- Brawl: Double the opponents, double the fun. This is the same thing as a duel, but with two teams of two players each.
- Elimination: A larger version of a Brawl, with two teams of four players squaring off on a large map.
- Dominion: In this mode, two teams of four players and endless minions fight for control over critical areas of a map, similar to “King of the Hill” in other MOBA games. Players gain points by killing other players and minions alike, and the first team to 1000 causes the opposing side to Break. Players on a Breaking side will no longer be able to respawn, and the last team to have a player standing is victorious. However, if players on a Breaking side score enough control points, their forces will Rally, and they’ll regain the ability to respawn.
- Skirmish mode works like Dominion without control areas. It’s a straightforward Death Match between two groups of players.
- Tribute mode: Another four-on-four match. If you’ve played Capture-the-Flag in another MOBA, you’ve played Tribute mode. Tribute sees players attempting to capture artifacts and return them to their base to gain points.
- Breach is the newest mode, the most complex mode, and honestly? It is, by far, my favorite mode! Players take up arms on either side of a castle’s siege. Attacking players control a ram attempting to break through gates and progress through three phases of a historic siege before trying to kill the castle’s Commander. Defenders, meanwhile, do everything in their power as they attempt to halt the siege, destroy the ram, and protect the Commander. If the Commander dies, the Attackers win. However, if the ram is wasted or the Attacking players run out of respawns, then the defenders are victorious.
Question: Is For Honor still updated?
Answer: Yes! Every Year, four seasons are released, each with a new set of content and an update to the lore.
Question: Does For Honor have a Single-Player Mode?
Answer: It does! It’s short, only designed to last about seven hours (and it can be completed much faster by experienced players.) It has not been touched, updated, or expanded since its release, so it’s both short and outdated. It’s still fun, though!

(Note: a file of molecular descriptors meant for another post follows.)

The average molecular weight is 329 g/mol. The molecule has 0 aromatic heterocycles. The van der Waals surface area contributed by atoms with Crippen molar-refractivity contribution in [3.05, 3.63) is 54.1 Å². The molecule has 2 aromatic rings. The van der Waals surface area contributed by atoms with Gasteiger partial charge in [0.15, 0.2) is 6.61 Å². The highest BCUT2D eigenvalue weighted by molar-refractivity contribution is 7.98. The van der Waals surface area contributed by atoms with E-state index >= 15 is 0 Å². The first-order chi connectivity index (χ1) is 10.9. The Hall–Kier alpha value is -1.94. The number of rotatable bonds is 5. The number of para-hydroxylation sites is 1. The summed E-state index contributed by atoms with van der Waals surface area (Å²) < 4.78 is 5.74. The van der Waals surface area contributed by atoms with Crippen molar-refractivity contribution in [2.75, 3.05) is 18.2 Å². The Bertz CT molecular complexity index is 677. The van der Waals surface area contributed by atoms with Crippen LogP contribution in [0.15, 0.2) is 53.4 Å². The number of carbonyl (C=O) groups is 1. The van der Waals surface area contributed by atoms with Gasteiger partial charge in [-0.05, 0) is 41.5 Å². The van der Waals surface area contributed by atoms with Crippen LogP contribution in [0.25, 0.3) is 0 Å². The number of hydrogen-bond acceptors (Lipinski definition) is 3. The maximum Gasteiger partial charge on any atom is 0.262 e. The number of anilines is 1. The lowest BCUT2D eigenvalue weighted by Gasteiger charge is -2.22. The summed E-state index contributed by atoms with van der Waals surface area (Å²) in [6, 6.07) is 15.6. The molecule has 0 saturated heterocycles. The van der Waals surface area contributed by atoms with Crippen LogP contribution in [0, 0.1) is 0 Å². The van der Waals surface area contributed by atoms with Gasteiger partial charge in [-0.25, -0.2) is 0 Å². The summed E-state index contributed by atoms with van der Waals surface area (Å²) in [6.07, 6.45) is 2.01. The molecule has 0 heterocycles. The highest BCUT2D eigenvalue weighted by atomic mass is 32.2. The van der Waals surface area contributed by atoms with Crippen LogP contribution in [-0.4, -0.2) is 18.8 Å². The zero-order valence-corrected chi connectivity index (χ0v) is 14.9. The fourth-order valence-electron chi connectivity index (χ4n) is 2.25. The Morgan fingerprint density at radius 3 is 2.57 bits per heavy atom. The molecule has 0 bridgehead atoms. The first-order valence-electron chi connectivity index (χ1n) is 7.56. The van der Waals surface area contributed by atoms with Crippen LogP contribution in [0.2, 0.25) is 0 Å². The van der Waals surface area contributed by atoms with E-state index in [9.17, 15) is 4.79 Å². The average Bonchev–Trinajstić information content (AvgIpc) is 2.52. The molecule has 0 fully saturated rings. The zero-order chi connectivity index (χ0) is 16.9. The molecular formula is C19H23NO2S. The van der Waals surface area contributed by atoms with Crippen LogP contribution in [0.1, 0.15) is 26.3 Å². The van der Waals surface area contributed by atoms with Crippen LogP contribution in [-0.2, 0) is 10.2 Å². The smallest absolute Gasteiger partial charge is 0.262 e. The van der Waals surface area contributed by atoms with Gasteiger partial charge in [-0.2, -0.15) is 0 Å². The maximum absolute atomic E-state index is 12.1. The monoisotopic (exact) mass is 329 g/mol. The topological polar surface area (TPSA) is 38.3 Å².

Question: Does the storyline in For Honor affect the multiplayer?
Answer: Technically, yes. Any “story” is told in concise videos that advertise upcoming releases and mainly explain how new elements are introduced to the game world. There’s also technically an ongoing narrative with the multiplayer updates. However, the lore and story primarily provide a theme to the releases in a season.
Question: What’s your favorite faction and class?
Answer: I’m Team Knight all the way, and I love few classes as much as the Gryphon. (Though I’m not above playing as a Shaman when the mood strikes.) The Gryphon’s lore, the weapon he wields, and some of his available outfits make him my Main anytime I play some For Honor.
For Honor Overview: Conclusion
For Honor has been operating for almost seven years and shows no sign of slowing down soon. The team behind it still offers support and updates with a scheduled regularity. A massive base of daily active players also remains, meaning you won’t have to wait long to jump into a multiplayer match.
At this point, For Honor has outlasted most other contemporaries in its genre and still holds up nearly a decade later.
There are many reasons to fight. For Love. For Power. And, of course:
Wait. Was that too cheesy? I’ll try again.
Whether you choose to play as a Heavy, an Assassin, a Vanguard, or as something else altogether, the fact remains: You have all the weapons you need.
No, wait. That’s still not right… Ah! I know…
Now, all that’s left is for you to get out there and show the land of Heathmoor what you can do as you strive to answer that all-important, eternal question:
“Who would win in a fight?”